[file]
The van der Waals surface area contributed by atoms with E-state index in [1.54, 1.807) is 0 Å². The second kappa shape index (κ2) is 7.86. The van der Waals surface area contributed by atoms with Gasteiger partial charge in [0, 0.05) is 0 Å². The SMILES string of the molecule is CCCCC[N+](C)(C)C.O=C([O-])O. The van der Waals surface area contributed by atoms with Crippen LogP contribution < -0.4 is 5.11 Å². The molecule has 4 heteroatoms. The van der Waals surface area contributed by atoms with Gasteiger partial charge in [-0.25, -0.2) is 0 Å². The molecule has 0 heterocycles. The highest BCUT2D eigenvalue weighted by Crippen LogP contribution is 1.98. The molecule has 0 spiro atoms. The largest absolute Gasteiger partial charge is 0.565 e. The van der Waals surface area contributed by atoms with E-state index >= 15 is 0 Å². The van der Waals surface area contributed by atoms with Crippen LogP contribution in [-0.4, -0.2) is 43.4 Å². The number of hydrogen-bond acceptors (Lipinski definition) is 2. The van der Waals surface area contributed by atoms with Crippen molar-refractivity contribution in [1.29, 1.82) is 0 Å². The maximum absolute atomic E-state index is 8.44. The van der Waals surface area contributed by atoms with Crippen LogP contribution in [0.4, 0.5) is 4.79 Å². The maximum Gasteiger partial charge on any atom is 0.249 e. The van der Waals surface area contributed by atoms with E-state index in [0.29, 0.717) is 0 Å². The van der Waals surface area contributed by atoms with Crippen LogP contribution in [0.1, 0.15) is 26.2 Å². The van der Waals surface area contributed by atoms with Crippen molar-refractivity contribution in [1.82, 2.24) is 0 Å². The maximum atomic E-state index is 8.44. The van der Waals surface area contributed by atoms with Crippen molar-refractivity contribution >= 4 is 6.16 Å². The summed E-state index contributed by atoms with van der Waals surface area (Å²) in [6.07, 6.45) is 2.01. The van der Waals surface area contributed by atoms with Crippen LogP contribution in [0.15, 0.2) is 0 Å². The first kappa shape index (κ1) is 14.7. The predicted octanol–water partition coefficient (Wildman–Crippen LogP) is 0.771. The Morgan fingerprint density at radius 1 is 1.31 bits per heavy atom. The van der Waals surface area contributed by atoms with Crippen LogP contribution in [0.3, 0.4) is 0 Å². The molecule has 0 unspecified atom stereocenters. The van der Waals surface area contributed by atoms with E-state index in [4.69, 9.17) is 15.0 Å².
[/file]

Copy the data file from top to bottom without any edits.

The van der Waals surface area contributed by atoms with E-state index in [1.54, 1.807) is 0 Å². The second kappa shape index (κ2) is 7.86. The van der Waals surface area contributed by atoms with Gasteiger partial charge in [0, 0.05) is 0 Å². The SMILES string of the molecule is CCCCC[N+](C)(C)C.O=C([O-])O. The van der Waals surface area contributed by atoms with Crippen LogP contribution < -0.4 is 5.11 Å². The molecule has 4 heteroatoms. The van der Waals surface area contributed by atoms with Gasteiger partial charge in [-0.25, -0.2) is 0 Å². The molecule has 0 heterocycles. The highest BCUT2D eigenvalue weighted by Crippen LogP contribution is 1.98. The molecule has 0 spiro atoms. The largest absolute Gasteiger partial charge is 0.565 e. The van der Waals surface area contributed by atoms with E-state index >= 15 is 0 Å². The van der Waals surface area contributed by atoms with Crippen LogP contribution in [-0.4, -0.2) is 43.4 Å². The number of hydrogen-bond acceptors (Lipinski definition) is 2. The van der Waals surface area contributed by atoms with Crippen molar-refractivity contribution in [1.29, 1.82) is 0 Å². The maximum absolute atomic E-state index is 8.44. The van der Waals surface area contributed by atoms with Crippen LogP contribution in [0.4, 0.5) is 4.79 Å². The maximum Gasteiger partial charge on any atom is 0.249 e. The van der Waals surface area contributed by atoms with E-state index in [0.29, 0.717) is 0 Å². The van der Waals surface area contributed by atoms with Crippen LogP contribution in [0.1, 0.15) is 26.2 Å². The van der Waals surface area contributed by atoms with Crippen molar-refractivity contribution in [1.82, 2.24) is 0 Å². The maximum atomic E-state index is 8.44. The van der Waals surface area contributed by atoms with Crippen molar-refractivity contribution >= 4 is 6.16 Å². The summed E-state index contributed by atoms with van der Waals surface area (Å²) in [6.07, 6.45) is 2.01. The van der Waals surface area contributed by atoms with Crippen LogP contribution in [0.15, 0.2) is 0 Å². The first kappa shape index (κ1) is 14.7. The predicted octanol–water partition coefficient (Wildman–Crippen LogP) is 0.771. The Morgan fingerprint density at radius 1 is 1.31 bits per heavy atom. The van der Waals surface area contributed by atoms with Crippen LogP contribution in [0.3, 0.4) is 0 Å². The molecule has 0 unspecified atom stereocenters. The van der Waals surface area contributed by atoms with E-state index in [4.69, 9.17) is 15.0 Å².